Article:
Industry Insights

View From The Cheap Seats: How Basic Economy Airfare Is Impacting Travel Policies

Cramped seats. Exorbitant baggage fees. Inflexible reservations. No refunds.

Welcome to the world of “basic economy” airfare.

Airlines have been cutting economy class perks for years, but in the first half of this year, the nickel-and-diming broke into an all-out race to the bottom. In January 2017, all three legacy carriers in the U.S. either introduced or expanded no-frills basic economy fares in their domestic routes: first Delta, then United, then American. In subsequent months, it became clear that European-style budget travel would define the U.S. flying experience for the foreseeable future.

Reactions to the basic economy trend have ranged from resigned to outraged. The airlines claim to be responding to consumer demand, but many travelers have expressed frustration with the new fares. The most consequential opinion, however, belongs to business.

Corporate dollars comprise one-third of the domestic travel market. Companies tend to be more brand-loyal and less price-sensitive than leisure travelers, which is a powerful combination for carriers. But businesses also place a high premium on schedule flexibility and predictable costs. For a long time, airlines tripped over themselves to court business travelers. Now they seem to be doing the opposite.

Sure enough, some businesses are changing their travel policies specifically to keep their employees away from basic economy. Others have embraced the lower fares. Most businesses, meanwhile, have yet to consider the issue. That’s because doing so requires their analysts to compare historical travel spend with the cost of flying basic economy. A lot of finance teams are not equipped to do that.

The cost of basic economy comes from not just the ticket price, but many small expenses that get added after the fact. Analyzing the true cost of basic economy requires finance teams to associate all of these disparate expenses with the same trip. To the average finance analyst, this compilation sounds like a lot of manual work. But with the right tools, aggregating travel spend is easy, insightful, and possibly influential on the adoption of basic economy.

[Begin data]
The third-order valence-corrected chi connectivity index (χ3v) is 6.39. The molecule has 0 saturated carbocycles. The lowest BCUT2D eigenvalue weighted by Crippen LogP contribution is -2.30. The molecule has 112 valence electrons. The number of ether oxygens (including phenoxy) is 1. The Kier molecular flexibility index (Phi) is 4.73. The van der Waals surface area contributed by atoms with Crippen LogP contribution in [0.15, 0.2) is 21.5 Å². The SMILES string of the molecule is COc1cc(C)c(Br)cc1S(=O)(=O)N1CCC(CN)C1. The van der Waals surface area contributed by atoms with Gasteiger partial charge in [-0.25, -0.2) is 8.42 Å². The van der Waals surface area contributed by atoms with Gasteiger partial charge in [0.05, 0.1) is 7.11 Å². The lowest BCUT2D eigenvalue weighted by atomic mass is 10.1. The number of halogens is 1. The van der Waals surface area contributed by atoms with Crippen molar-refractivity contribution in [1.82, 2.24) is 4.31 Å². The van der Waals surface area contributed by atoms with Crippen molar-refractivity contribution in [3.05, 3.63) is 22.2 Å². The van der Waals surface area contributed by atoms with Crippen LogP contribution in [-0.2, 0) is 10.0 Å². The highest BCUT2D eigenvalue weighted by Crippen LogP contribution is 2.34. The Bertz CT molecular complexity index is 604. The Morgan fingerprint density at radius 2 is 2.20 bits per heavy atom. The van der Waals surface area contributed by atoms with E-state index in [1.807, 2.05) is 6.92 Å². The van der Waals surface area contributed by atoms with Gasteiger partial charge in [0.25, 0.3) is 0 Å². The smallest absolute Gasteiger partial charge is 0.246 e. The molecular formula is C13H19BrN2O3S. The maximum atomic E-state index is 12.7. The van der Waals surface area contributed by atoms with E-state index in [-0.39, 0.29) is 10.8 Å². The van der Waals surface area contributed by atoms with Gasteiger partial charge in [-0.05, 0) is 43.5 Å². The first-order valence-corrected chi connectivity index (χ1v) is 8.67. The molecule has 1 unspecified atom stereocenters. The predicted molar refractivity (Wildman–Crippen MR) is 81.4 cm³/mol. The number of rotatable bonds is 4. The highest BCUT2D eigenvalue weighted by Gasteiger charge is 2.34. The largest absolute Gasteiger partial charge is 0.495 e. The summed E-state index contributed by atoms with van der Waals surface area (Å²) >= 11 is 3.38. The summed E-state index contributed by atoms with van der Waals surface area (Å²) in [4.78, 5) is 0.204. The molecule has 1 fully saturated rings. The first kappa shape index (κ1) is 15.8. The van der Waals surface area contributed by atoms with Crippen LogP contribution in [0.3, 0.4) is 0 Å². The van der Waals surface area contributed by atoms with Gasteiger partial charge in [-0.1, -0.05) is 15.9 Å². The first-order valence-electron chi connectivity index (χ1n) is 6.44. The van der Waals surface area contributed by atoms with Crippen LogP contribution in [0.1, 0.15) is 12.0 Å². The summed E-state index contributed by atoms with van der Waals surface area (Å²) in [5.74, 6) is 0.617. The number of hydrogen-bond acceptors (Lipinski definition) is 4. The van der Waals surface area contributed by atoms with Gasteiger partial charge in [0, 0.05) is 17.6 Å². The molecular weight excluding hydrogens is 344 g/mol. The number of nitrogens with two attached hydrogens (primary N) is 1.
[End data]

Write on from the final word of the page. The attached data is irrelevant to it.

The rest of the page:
Why are airlines launching basic economy?

Theories abound as to why legacy carriers are so eager to roll out a travel experience that forsakes the brand equity they’ve spent decades building. Bloomberg’s Justin Bachman—who describes basic economy as “the industry’s relentless drive to strip all comfort and grace from steerage class”—sees it as a trick to push corporate travelers into business class, the price of which has quietly increased. Meanwhile, a travel industry executive explained it as an attempt to gain market share against insurgent low-cost carriers. Because consumers accrue miles and other rewards, many prefer to stick with one carrier for both business and leisure. If the airlines don’t compete in the low-cost category, they miss acquiring those customers. Hence the introduction of a commodity product.

Whether United, American, and Delta will benefit from competing with Southwest and Spirit on their home turf remains to be seen. For now, the legacy carriers seem to be cultivating the opposite of loyalty. The savings from basic economy are only about $20 per flight. In return, passengers must pay for carry-ons, overhead access, seat assignments, and pretty much everything but the tray table. (United’s basic economy doesn’t even allow passengers to pay for carry-ons unless they have elite status.) Refunds and upgrades are typically forbidden. Even the seats are getting smaller.

By offering a fare class with that many restrictions, airlines have taken away much of what corporate travelers typically seek. That’s why some businesses have taken action to avoid basic economy altogether.

How basic economy is changing travel policies

Finance teams, department heads, and other people who write corporate travel policies will have a huge influence on the future of basic economy. In a time of increasing telepresence, it’s easy to envision a future in which this huge portion of the market reacts to the declining standard of air travel by simply flying less. It’s also possible that they’ll spend even more just to avoid basic economy. In any event, the decision will fall to individual finance teams long before any industry-wide best practices solidify.